One reason for technology’s absence in literary fiction, I suspect, is that modern tech screws with storytelling. As greater minds than me have pointed out, we live in a age bereft of bar bets. The Guinness Book of World Records was originally conceived to settle, once and for all, pub arguments over sports records, but it was Wikipedia that ultimately fulfilled that burning need. Any question we have about the world or history, the answer can be located in an instant.

It carries into personal relationships as well. People no longer craft letters and post them in a box, then anxiously await a reply over the next days or weeks. When I was young, a friend might say he would call at eight—and so I would have to wait by the phone in the kitchen at eight o’clock, telling everyone else in the house not to make a call because I was waiting for one. My parents would wake my brother and I up in the middle of the night to say hello to our Midwestern relatives because the long-distance rates dropped after 11pm. (Remember paying a premium for long distance calls?) For years, many of my extended family members were nothing more than a tinny voice at the other end of a phone line and a yellowing Kodachrome print in my mother’s photo albums.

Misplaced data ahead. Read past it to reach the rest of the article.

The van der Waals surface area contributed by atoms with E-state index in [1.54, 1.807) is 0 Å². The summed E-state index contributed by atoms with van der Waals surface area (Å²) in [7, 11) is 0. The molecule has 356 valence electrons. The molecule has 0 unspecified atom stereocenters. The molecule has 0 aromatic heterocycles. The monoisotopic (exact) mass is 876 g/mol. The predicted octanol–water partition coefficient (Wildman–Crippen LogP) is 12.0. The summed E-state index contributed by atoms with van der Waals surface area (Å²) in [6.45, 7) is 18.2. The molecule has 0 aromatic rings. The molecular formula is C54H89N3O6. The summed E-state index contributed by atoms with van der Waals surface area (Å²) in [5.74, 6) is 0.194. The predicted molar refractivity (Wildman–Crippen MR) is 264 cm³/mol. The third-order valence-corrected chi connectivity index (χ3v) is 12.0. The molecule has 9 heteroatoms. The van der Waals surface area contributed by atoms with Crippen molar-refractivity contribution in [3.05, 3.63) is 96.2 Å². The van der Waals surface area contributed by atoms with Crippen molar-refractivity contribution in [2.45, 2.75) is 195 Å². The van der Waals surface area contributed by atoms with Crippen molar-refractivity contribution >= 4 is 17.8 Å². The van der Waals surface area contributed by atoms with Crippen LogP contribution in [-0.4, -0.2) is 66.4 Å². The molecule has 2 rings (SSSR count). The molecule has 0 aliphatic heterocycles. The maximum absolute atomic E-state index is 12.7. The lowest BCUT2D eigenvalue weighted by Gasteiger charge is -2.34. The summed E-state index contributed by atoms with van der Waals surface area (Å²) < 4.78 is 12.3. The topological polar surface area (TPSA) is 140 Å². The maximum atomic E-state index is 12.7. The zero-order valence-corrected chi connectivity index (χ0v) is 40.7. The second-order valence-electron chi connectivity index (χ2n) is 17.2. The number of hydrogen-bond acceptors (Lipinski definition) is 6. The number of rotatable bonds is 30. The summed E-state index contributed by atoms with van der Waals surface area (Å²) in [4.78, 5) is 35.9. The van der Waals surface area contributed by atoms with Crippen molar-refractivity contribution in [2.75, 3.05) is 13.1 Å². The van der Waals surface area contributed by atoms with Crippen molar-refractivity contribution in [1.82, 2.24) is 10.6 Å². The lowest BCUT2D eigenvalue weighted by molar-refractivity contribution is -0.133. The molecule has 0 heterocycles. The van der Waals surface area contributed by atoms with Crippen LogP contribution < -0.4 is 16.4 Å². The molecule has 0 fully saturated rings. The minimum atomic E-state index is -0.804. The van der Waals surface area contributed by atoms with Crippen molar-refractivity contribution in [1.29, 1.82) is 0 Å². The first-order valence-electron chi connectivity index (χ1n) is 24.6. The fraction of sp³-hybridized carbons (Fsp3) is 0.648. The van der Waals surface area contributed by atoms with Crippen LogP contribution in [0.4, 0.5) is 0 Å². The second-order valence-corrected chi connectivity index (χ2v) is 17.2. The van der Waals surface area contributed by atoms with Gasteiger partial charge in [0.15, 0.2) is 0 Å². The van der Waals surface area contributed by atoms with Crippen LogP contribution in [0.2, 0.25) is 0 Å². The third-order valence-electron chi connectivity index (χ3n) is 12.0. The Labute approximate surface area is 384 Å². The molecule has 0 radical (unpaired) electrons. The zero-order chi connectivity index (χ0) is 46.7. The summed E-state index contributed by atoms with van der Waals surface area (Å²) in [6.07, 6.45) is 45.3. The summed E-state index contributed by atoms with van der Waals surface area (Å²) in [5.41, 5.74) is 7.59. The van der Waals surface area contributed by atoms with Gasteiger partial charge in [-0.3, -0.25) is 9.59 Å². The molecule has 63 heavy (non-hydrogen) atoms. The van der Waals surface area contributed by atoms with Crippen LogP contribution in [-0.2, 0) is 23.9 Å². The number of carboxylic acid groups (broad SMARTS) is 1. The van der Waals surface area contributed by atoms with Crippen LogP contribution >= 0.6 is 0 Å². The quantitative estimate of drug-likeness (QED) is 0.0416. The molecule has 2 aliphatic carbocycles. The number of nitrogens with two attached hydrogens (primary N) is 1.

For all the nostalgia value of these tales, I’m happy to no longer be bound by such ancient analog technology. The key word of modern communications is instant. Unfortunately, such friction-free gratification often runs counter to a lot of storytelling precepts, things like tension (which involves time) and desire (which involves immediacy).

But mostly I suspect the writers of contemporary literature simply don’t like modern tech. Receiving a pop-up on your phone for an email explaining a long-forgotten lover’s death lacks a certain airy elegance that a hand-penned note on hospital letterhead offers. The terseness of SMS and instant messaging grates against the literary author’s desires for eloquence and nuance.

More broadly, there’s a general disdain for popular American culture in our contemporary literature. SUVs and dining at Olive Garden are often literary code words for boorish, crass people. Sympathetic characters tend to read the New York Times on Sunday mornings, walk to work, raise a vegetable garden, and run into friends at farmers’ markets.